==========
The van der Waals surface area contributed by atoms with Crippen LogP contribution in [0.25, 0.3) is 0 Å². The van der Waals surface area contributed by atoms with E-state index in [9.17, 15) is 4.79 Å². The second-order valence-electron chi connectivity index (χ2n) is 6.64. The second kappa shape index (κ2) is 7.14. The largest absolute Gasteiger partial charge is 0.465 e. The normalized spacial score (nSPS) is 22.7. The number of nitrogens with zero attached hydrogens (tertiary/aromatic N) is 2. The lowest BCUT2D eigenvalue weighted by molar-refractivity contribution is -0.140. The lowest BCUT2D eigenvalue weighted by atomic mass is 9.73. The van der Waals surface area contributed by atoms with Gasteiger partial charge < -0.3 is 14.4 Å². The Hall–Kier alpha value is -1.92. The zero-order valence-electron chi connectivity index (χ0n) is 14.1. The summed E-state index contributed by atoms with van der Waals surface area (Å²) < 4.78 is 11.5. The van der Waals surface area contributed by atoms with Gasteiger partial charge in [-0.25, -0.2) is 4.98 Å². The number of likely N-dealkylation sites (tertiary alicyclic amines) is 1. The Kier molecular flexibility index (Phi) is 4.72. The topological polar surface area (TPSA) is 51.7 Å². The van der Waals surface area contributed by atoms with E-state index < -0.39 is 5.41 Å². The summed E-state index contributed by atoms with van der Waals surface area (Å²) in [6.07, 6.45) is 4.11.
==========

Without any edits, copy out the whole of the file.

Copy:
The van der Waals surface area contributed by atoms with Crippen LogP contribution in [0.25, 0.3) is 0 Å². The van der Waals surface area contributed by atoms with E-state index in [9.17, 15) is 4.79 Å². The second-order valence-electron chi connectivity index (χ2n) is 6.64. The second kappa shape index (κ2) is 7.14. The largest absolute Gasteiger partial charge is 0.465 e. The normalized spacial score (nSPS) is 22.7. The number of nitrogens with zero attached hydrogens (tertiary/aromatic N) is 2. The lowest BCUT2D eigenvalue weighted by molar-refractivity contribution is -0.140. The lowest BCUT2D eigenvalue weighted by atomic mass is 9.73. The van der Waals surface area contributed by atoms with Gasteiger partial charge < -0.3 is 14.4 Å². The Hall–Kier alpha value is -1.92. The zero-order valence-electron chi connectivity index (χ0n) is 14.1. The summed E-state index contributed by atoms with van der Waals surface area (Å²) < 4.78 is 11.5. The van der Waals surface area contributed by atoms with Gasteiger partial charge in [-0.25, -0.2) is 4.98 Å². The number of likely N-dealkylation sites (tertiary alicyclic amines) is 1. The Kier molecular flexibility index (Phi) is 4.72. The topological polar surface area (TPSA) is 51.7 Å². The van der Waals surface area contributed by atoms with E-state index < -0.39 is 5.41 Å². The summed E-state index contributed by atoms with van der Waals surface area (Å²) in [6.07, 6.45) is 4.11.